Courtesy Reuters

Understanding China


China today is like a dragon that, waking up after centuries of slumber, suddenly realizes many nations have been trampling on its tail. With all that has happened to it over the past 200 years, China could be forgiven for awakening as an angry nation, and yet Beijing has declared that it will rise peacefully. This good disposition stems partly from China's awareness that it is relatively weak. But it is also a sign that Beijing has endorsed the vision of progress that the United States has extolled since World War II. States no longer need to pursue military conquest to prosper, the theory goes; trade and economic integration pave a surer path to growth. And Beijing has noted how much adhering to this philosophy helped Japan and Germany emerge from the ruins of World War II.

As the main architect of the world order today, the United States should be among the first to celebrate China's progress. For if Beijing continues to abide by Washington's rules, peace and stability could reign, and the United States, as both a society and an economy, could benefit a great deal from the renaissance of Chinese civilization. Curiously, however, the United States is doing more to destabilize China than any other power. And no one in Washington seems to be proposing, much less pursuing, a comprehensive new strategy for U.S.-Chinese relations. The working assumption appears to be that with a little tinkering here and there, the relationship will stay firmly on track. In fact, however, nagging suspicions and mutual misunderstandings are already threatening to derail it.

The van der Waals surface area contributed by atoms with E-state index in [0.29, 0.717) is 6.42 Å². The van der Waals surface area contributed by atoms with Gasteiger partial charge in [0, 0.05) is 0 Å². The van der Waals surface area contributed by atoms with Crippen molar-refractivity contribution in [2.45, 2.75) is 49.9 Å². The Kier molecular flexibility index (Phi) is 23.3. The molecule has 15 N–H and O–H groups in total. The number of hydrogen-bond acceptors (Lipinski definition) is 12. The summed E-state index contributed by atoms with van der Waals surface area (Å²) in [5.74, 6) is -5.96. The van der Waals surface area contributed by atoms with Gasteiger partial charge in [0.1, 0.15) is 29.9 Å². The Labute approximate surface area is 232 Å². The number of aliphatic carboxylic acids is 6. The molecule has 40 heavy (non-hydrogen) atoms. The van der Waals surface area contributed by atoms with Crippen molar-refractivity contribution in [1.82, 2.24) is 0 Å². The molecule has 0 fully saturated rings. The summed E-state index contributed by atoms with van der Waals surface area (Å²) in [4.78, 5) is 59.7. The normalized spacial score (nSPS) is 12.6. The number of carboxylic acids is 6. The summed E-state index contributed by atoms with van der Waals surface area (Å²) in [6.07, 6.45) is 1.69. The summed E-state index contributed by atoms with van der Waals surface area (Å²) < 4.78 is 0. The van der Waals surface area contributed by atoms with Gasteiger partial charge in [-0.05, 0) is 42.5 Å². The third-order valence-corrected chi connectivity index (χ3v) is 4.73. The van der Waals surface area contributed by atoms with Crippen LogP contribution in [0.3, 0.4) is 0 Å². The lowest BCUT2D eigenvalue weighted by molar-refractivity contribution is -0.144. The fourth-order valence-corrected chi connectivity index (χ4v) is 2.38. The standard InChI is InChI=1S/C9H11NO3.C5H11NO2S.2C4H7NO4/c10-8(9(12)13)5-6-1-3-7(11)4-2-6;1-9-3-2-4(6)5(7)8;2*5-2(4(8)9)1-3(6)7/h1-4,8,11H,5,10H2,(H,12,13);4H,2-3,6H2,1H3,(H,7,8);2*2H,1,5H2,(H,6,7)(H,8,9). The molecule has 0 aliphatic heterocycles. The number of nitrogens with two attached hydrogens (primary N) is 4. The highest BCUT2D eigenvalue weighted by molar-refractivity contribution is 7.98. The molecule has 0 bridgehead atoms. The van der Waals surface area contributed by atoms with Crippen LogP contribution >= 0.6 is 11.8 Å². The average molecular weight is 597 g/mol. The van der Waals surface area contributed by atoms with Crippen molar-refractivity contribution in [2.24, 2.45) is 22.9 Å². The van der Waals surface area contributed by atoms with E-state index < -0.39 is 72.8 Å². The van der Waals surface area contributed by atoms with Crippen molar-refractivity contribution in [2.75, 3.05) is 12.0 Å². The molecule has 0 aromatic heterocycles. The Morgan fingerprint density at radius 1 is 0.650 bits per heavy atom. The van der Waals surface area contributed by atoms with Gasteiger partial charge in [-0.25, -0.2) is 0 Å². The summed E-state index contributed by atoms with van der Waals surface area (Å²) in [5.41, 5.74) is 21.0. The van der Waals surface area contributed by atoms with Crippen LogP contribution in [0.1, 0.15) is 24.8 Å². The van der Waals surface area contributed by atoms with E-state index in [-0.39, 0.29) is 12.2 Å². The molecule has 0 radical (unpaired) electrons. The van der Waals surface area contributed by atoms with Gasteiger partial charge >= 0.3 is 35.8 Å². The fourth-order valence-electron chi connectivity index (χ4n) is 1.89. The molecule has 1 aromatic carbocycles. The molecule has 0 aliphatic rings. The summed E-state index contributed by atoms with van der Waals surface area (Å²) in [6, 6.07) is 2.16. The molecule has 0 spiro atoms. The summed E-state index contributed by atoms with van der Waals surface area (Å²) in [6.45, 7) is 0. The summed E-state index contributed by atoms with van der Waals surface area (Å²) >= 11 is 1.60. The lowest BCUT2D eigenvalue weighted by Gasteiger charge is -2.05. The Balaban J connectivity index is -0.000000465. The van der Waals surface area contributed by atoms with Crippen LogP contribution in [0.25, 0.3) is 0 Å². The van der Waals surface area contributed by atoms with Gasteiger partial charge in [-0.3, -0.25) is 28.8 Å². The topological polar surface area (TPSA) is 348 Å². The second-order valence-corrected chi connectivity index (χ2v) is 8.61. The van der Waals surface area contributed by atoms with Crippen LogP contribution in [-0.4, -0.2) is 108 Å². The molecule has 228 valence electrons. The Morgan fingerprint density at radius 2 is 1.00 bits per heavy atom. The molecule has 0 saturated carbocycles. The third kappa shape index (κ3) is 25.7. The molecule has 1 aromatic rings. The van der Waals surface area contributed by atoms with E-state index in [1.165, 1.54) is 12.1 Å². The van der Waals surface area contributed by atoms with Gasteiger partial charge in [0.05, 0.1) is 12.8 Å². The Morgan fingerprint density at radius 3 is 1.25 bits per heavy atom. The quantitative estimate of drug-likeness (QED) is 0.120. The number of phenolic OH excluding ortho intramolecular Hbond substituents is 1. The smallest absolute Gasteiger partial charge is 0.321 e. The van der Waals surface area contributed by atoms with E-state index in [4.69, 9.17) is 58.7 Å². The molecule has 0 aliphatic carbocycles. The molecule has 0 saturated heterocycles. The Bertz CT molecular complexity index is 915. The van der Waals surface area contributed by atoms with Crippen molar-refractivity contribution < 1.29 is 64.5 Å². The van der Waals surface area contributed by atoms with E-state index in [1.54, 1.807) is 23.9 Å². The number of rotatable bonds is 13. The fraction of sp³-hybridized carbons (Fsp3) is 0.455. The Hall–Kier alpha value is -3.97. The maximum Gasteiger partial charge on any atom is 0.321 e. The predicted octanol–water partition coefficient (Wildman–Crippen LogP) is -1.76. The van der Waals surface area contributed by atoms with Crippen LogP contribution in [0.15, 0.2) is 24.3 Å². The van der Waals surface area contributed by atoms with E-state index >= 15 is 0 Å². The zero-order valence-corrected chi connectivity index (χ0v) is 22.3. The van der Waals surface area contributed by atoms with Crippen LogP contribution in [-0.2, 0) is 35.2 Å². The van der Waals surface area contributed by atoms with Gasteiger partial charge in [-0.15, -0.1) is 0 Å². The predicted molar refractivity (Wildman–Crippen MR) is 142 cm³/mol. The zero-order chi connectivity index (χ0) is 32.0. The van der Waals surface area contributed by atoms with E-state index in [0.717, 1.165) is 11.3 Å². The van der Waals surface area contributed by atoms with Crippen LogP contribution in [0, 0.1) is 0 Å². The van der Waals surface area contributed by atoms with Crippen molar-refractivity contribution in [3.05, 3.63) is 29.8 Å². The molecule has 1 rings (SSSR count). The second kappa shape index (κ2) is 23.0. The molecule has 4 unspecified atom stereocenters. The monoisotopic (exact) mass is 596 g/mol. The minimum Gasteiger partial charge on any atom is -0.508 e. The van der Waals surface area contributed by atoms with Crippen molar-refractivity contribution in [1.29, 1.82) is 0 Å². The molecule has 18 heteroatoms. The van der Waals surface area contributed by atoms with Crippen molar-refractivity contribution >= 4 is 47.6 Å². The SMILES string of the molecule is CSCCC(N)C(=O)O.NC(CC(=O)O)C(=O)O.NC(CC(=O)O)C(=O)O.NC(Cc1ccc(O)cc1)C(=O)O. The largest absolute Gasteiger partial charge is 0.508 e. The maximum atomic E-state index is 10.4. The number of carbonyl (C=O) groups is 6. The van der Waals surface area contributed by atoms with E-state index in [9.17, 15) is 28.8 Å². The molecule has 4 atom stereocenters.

One key point needs to be emphasized at the outset: although there is almost nothing China can do to disrupt the political stability of the United States, the United States can do plenty to destabilize China. Hence, the signals that Washington sends to Beijing matter a great deal. Unfortunately, Washington's current China policy lacks coherence, and a conviction is growing among Chinese policymakers that

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